Lithuanian mentorship and content sessions programme Women Go Tech together with the Nordic Council of Ministers Office in Lithuania, continue working on a shared vision to build global partnerships and encourage women’s participation in the tech sector. This time the knowledge sharing workshop dedicated to the development of an inclusive tech ecosystem took place in Sweden.
The recent online workshop organized by Women Go Tech has brought together some of the key stakeholders working in gender equality in Sweden: Linda Randall, a Research Fellow at Nordregio, Arash Sangari, Programme Manager Startup-Sweden, Jeanette Mill, the CCO at AICenter, Anna GulliksenGlobal head of Talent Acquisition and Employer Brand at TietoEVRY and many other.
The knowledge-sharing workshops aim to promote gender equality dialogue and the exchange of good practices, thus, today we are thrilled to share the key points and lessons learned from the discussions with Swedish stakeholders.
Good practices to promote women’s career advancement
Inclusive recruitment. Inclusive recruitment is the process in which recruiters connect with, interview and hire a diverse set of individuals through understanding and appreciating different backgrounds and opinions. To create an inclusive recruitment environment, an organization needs to consider how different experiences, opinions, and values can work together to achieve common goals.
Getting over good girl syndrome. Avoiding confrontation and risk-taking, following instructions – these are some examples of women’s behaviours usually approved by society. However, they truly prevent women from achieving career success. Leaders tend to take risks and do not follow the rulebook blindly. That is why for women it is crucial to re-learn the leadership skills if they feel like they have been misshaped by societal norms that tend to promote agreeableness rather than assertiveness.
Lowering expectations. It may sound counterproductive but sometimes women need to acknowledge themselves and be confident with their efforts.
Over-performing and going the extra mile from time to time might be necessary but if you are constantly over-performing, you may place yourself at high risk of burnout.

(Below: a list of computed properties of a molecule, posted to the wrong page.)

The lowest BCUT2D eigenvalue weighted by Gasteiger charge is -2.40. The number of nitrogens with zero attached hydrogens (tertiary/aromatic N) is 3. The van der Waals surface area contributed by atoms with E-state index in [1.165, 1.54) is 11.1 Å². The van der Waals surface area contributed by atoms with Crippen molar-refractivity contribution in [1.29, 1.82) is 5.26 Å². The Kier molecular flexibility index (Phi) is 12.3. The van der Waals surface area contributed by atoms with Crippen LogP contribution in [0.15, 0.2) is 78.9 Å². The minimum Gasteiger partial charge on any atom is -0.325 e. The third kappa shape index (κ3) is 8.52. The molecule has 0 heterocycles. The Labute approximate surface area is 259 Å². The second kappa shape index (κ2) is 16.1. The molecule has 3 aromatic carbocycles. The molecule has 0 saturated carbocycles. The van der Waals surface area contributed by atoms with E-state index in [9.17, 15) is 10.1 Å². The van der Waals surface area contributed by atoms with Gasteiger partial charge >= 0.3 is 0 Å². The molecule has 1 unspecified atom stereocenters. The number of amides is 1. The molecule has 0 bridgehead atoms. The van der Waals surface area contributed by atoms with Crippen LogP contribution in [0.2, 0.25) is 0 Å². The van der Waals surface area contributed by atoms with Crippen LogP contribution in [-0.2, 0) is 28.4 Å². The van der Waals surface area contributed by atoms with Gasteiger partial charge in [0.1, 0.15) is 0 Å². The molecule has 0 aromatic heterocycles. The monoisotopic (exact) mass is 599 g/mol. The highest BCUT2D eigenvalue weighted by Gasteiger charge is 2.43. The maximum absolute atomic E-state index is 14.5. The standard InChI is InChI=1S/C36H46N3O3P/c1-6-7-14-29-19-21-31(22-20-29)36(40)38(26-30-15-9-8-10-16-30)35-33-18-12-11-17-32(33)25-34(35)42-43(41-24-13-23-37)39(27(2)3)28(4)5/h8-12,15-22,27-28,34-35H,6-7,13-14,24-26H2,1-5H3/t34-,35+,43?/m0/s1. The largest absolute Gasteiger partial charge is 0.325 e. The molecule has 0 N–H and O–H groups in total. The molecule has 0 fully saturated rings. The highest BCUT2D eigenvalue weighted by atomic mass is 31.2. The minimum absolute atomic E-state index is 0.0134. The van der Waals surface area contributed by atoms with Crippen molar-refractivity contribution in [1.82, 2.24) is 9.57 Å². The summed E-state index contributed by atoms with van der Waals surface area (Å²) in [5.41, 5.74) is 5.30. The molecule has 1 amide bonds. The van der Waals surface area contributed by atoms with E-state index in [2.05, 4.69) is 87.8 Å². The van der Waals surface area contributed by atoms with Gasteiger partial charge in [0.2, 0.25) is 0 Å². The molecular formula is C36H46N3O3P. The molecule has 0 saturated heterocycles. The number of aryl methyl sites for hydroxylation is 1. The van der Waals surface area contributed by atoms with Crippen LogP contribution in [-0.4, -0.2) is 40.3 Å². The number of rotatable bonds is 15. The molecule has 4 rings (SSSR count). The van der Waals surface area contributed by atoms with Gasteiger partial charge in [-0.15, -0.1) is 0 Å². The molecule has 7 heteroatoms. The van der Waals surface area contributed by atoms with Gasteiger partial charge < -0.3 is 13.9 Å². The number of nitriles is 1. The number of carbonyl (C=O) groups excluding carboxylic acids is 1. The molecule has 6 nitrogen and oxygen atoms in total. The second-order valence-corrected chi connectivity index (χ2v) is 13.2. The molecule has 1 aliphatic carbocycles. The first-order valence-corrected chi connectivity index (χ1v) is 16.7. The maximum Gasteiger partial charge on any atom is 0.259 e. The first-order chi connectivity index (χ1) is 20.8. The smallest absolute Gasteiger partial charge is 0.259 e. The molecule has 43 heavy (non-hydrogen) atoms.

Engage men in conversations about gender. When it comes to talking about gender equality at work, men are a significant part of the solution. Bringing both men and women to discuss gender roles and different expectations build awareness and diverse perspectives among the group.
Raising female voices. For women, the ability to speak up and make their voices heard is critical to their career success. During the workshop, some of unfair workspace dynamics were identified. For example, when a male colleague claims credit for an idea which was presented by a female co-worker or when women struggle to make their point heard. It was concluded, that although these behaviours are still prevalent, the best way is to address them when they happen and change the dynamics by acknowledging the input made by female team members.
Eliminating biases related to hiring decisions
Fair, objective and transparent hiring decisions. Unfortunately, bias––even if it is subconscious––can prevent diversity from occurring naturally in some organisations. We are all biased – we want to be among people similar to us. And if the recruiters are not paying close attention, they may naturally gravitate towards candidates that they connect with.
Remove gender bias from job descriptions. Without realising it, we all use language that is slightly biased toward men or women. For example, the word “bossy” rarely appears in job descriptions for male-dominated industries.
This way gendered wording in job descriptions acts as a deterrent for females and only widens the existing gender gap.
Use structured interviews. Structured interviews that standardise the process among candidates eliminates the subjectivity and reduces bias. Interviewers should know what type of competencies they are looking for during an interview and focus on them instead of asking candidates unrelated questions that may differ from one candidate to another.
Identifying positive role models and mentors
During the workshop, the participants noted that there are quite a few mentorship organisations in Sweden making mentorship more accessible for everyone looking for a mentor. However, there is some room for improvements:
Diversity in mentorship. It is important to have mentors and mentees coming from different backgrounds and demographics.
Some mentoring programmes work with young people helping them to enter the technology sector. But the women’s retention in the tech is also very important and it can be addressed by providing mentorship programmes for this audience.
Customising mentoring experience. Many people are willing to share their knowledge and inspire others but sometimes the formal structure provided by mentoring organizations does not work for everyone. Mentors should be able to choose the format of mentoring that works best for them: for someone, it may be phone calls, for others it may be an inspirational talk.
Mentorship programmes within the organization. Mentorship programmes within an organization have many benefits – it unlocks the employee potential and increases retention. It also creates visible role models – mentors become role models for both mentees and other employers in the organization.
Nordic Council of Ministers Office in Lithuania, together with a Lithuanian mentorship and content sessions programme Women Go Tech, has launched a project “Developing an Inclusive Tech Ecosystem in the Nordic and Baltic Regions” encouraging female participation in the tech sector. With a goal to build a global partnership network, this project facilitates much-needed discussion about best practice examples and experiences in order to help such initiatives grow, collaborate, and scale-up in the Baltic Sea and Nordic Region. More information about the project.